Psychogeographic boundaries.

Not an everyday term, for sure, but it’s something we take part in practically every day even if we don’t know it. As a brief description, they are basically a physical location or defined area that a person’s emotional or attitudinal perception of affects or alters his behavior toward. Let’s look at an example…

Consider a big highway in a large city. You have the “inside” and the “outside” of the highway; “this” side and “that” side. One is downtown; one the suburbs. Often people in the suburbs will have an unexplained aversion to going inside a loop or highway, not because of busy traffic or road constructions, but because it’s not “where they go.”

English: Locke's idea of perception

It might be that it’s “downtown” or one is a “good” part of town and the other a “bad” part. So, it’s physical (the actual highway itself) as well as psychological (mental activity about what it means to cross that physical boundary or how they see it). It’s in most business’ or community’s best interest to first discover and then vet these boundaries to be able to change perception and draw traffic or build relationships. And it is very possible with communication, directed advertising, and physical changes.

While psychogeographic barriers can be difficult to accurately identify, knowing them allows a business to attract customers that would otherwise go somewhere else.

A great example of a psychogeographic boundary happens in churches or other religious or civic organizations. How many people do you see enter a sanctuary or meeting room and march right up to the front seats? Almost never. The front row, then is a major psychogeographic boundary. But why? They’re just chairs, right?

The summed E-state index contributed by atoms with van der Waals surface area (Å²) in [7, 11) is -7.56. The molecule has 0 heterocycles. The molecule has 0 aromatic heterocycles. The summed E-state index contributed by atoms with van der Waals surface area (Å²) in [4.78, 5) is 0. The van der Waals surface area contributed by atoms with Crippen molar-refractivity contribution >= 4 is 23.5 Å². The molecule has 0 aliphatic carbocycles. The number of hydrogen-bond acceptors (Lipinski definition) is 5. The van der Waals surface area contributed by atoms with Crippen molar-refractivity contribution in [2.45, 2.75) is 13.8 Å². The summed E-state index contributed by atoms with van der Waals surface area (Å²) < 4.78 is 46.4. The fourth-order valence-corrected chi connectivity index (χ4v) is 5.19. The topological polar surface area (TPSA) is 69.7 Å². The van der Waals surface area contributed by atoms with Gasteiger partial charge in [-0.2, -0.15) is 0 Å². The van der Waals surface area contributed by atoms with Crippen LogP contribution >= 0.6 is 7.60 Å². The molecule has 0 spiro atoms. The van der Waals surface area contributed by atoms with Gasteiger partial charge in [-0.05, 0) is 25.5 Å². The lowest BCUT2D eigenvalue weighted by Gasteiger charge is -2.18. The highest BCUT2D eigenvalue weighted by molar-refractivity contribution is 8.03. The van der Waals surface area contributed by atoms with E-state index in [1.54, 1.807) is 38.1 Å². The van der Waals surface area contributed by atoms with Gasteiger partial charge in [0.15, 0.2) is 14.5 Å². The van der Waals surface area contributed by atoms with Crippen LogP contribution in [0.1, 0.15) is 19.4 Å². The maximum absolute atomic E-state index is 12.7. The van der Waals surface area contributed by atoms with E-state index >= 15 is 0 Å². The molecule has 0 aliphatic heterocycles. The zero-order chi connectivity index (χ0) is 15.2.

Let’s think of some possibilities…could it be that if a family’s or individual’s attendance isn’t regular or isn’t what they might perceive as “expected?” If they take that front row, the pastor or leader might notice their absence and pass judgment on their devotion or commitment. So they want to be able to “blend in” and enjoy a bit of invisibility to keep the image they want to project in tact. Maybe they run late quite a bit, maybe they don’t feel “worthy” of the front row because they see it as a position of importance. Again, there can be dozens of perceptions, some valid, some not so valid, but perception is reality.

So the leadership of the church or organization, if they want to break down these barriers, can easily address these attitudes, bring them out into the open and ease fears by speaking to the fact that we are all valuable and appreciated and there is no “important” and “unimportant” members, or that though participation your life will be enriched, but no judgment is passed if you’re not warming a seat every time the doors are open, whatever the view might be. Or maybe change the configuration if possible to eliminate one or two “front” areas and be more of a collaborative space.

As a business or organization, send out your feelers for the psychogeographic boundaries that might be coming in to play with your customers (or would-be customers) and members. Dig down into it and find those ways to blow misperceptions out of the water open communication.

 

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